Abstract

A Caucasian female, born in 1941, was first seen in November 2002 because of tiredness, weight loss and splenomegaly. She was taking glyburide, procylidine and venlafaxine for diabetes, parkinsonism and depression. Physical examination, revealed marked splenomegaly but no lymphadenopathy. Flowcytometry of peripheral blood showed a monoclonal B cell lymphoproliferative disorder consistent with marginal zone lymphoma. She was treated with chlorambucil 6 mg daily and prednisone 25 mg daily. She responded well to therapy. Chemotherapy was discontinued in December 2003. In April 2005 she was admitted to the hospital with pneumonia. She had pancytopenia and marked splenomegaly. Bone marrow apirate showed infiltration with marginal zone lymphoma cells. She was prescribed Chlorambucil 6 mg daily for management of her recurrent lymphoma. She took her first 6 mg of Chlorambucil at 8:00 PM of May 18, 2005 and woke up around 5:30 AM with grossly swollen tongue. She was brough to Emergency ward at 06:45 hr with grossly swollen, tender tongue protrudinng form her widely opened mouth. Angioedema of the tongue was diagnosed and she was given epinephrin, IV Benadryl, Solumedrol and morphine. By 10:00 hr, she was in moderate respiratory distress. She was taken to OR at 10:20 for urgent intubation or tracheotomy. Endoscopy revealed ++ oropharyngeal and supraglotic edema. A nasotracheal tube was inserted at 11:00 hr. The picture included was taken one hour after intubation.(16 hrs after taking chlorambucil). She was given Solumedrol 125 mg IV Q 12 hr. By 24 hours after intubation her tongue had receded into her mouth and she was extubated. Her serum C1 inhibitor was 0.13 g/L (normal 0.15–0.35) and functional C1 esterase inhibitor was 87% (normal >67%). Immunoglobulines, C3 & C4 were normal. Her lymphoma was treated with 6 courses of R-CVP regimen. She has not received any more chlorambucil and she has not had any more angioedema or anaphylactic reaction of any kind. In May 2005 her C1 inhibitor was 0.38 g/L and functional C1 esterase inhibitor was 96%.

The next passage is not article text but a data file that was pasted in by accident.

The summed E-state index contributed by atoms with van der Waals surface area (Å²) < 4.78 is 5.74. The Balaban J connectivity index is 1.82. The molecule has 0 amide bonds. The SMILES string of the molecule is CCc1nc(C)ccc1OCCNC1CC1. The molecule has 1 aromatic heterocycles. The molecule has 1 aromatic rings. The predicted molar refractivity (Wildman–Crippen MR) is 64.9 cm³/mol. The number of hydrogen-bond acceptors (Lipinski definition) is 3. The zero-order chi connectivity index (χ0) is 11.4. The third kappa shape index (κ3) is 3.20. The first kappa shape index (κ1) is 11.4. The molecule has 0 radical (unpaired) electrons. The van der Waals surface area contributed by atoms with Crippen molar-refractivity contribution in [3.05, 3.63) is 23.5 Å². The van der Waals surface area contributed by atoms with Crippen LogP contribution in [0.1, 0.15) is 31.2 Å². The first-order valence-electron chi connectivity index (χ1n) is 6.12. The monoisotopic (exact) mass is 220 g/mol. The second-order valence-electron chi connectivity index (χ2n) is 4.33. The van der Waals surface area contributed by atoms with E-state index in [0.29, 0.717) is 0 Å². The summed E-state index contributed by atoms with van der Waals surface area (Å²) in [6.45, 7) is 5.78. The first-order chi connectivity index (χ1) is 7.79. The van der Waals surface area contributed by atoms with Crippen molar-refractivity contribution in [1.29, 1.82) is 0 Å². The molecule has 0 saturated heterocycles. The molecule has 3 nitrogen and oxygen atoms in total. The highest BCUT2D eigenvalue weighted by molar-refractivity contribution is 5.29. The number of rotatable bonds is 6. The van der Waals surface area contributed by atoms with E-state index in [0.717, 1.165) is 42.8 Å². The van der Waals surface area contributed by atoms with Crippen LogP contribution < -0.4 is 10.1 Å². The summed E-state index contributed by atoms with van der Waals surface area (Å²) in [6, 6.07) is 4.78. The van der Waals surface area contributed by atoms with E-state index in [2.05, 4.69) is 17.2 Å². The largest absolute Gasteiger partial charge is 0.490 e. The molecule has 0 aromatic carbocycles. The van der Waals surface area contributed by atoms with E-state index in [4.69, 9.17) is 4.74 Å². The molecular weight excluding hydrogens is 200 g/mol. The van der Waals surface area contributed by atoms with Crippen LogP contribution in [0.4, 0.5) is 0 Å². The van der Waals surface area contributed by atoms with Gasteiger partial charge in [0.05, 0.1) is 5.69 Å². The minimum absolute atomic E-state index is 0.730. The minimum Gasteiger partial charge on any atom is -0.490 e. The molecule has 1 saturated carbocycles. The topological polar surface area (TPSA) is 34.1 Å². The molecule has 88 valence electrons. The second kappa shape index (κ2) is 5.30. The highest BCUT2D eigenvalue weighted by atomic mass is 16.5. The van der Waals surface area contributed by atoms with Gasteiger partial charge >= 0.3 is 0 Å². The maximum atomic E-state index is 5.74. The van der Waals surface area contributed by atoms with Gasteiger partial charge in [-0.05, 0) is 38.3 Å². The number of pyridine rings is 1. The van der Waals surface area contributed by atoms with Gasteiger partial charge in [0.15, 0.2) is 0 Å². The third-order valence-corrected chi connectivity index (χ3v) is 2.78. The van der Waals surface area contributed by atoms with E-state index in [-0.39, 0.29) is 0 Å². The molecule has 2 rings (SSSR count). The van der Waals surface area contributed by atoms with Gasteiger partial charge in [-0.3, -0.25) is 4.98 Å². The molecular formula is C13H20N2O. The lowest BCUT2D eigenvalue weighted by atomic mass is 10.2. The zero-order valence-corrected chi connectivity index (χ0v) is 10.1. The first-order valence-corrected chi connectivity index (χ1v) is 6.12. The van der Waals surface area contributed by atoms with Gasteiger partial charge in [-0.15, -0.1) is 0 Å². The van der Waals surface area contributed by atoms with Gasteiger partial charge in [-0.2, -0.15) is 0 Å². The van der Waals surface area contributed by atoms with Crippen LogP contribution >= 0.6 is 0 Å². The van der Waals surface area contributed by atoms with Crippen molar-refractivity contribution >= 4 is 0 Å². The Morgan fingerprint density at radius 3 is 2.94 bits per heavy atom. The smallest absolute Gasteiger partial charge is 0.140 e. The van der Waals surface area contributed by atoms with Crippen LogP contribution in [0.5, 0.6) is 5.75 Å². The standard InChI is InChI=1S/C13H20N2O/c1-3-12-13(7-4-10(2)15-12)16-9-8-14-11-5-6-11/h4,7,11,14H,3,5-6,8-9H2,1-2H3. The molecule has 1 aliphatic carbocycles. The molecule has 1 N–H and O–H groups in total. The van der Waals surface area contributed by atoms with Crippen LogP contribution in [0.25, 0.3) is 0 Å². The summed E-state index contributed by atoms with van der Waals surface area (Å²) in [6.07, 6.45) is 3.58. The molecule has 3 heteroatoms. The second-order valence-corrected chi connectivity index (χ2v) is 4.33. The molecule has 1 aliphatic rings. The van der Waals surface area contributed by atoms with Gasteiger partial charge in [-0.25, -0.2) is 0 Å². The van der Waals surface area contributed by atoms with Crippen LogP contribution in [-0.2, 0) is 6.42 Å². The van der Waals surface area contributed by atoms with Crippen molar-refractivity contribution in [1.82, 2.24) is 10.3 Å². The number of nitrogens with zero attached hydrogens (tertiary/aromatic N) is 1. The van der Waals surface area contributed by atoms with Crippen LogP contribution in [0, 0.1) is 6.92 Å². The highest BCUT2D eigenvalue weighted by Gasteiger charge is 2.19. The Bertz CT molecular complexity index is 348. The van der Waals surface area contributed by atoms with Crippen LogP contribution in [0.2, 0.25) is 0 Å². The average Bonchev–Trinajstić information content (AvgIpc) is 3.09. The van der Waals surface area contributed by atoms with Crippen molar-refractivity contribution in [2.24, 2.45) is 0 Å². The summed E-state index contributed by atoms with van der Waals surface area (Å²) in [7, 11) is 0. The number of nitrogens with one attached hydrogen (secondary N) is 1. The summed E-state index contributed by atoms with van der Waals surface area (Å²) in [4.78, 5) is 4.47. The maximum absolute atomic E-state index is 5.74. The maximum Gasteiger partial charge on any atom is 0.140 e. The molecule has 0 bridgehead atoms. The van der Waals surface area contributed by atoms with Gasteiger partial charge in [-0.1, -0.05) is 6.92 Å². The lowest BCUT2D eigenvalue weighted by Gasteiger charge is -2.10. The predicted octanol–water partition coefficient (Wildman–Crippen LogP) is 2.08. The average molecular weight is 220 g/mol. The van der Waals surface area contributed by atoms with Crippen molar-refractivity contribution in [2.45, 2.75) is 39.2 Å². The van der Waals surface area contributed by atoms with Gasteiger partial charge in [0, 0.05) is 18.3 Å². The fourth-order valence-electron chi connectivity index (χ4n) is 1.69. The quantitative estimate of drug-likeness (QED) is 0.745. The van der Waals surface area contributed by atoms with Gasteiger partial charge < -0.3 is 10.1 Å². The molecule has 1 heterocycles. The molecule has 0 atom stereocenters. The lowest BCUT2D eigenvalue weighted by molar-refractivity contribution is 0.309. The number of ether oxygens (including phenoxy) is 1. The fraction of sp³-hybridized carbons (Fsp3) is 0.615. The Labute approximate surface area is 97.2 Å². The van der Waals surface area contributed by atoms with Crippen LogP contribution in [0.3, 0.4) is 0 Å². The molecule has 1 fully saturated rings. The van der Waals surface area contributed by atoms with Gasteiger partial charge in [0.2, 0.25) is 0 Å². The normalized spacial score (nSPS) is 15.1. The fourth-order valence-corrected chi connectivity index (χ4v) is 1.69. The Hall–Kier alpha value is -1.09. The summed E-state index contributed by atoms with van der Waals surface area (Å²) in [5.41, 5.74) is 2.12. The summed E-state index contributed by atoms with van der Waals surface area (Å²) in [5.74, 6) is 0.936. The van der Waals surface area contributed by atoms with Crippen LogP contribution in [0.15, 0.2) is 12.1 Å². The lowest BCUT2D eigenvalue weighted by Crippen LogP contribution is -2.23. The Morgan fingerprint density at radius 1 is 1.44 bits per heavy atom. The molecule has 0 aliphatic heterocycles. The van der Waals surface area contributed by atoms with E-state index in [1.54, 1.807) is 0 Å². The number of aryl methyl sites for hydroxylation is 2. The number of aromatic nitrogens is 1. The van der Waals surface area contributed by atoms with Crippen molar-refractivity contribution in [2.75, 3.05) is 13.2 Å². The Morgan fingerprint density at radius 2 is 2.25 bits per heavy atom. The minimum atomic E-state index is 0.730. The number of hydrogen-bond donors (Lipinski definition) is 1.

Discussion: on the day before experiencing angioedema of the tongue, she had not taken any unusual food or any other new medication. The time sequence and subsequent course of this case strongly suggest that the angioedema of the tongue was due to Chlorambucil. The literature does not show any report of chlorambucil induced angioedema. However, angioedema is listed as one of the adverse reactions of Chlorambuci both in AHFS Drug Information and in Compendium of Pharmaceuticals and Specialities. Following communication with GlaskoSmithKline, the manufacturer of Chlorambucil, I was told that, they are not aware of any published report, but they have reports of angioedema induced by Chlorambucil in their file. I was told that they are not in position to reveal the number of such reactions.

Disclosure: No relevant conflicts of interest to declare.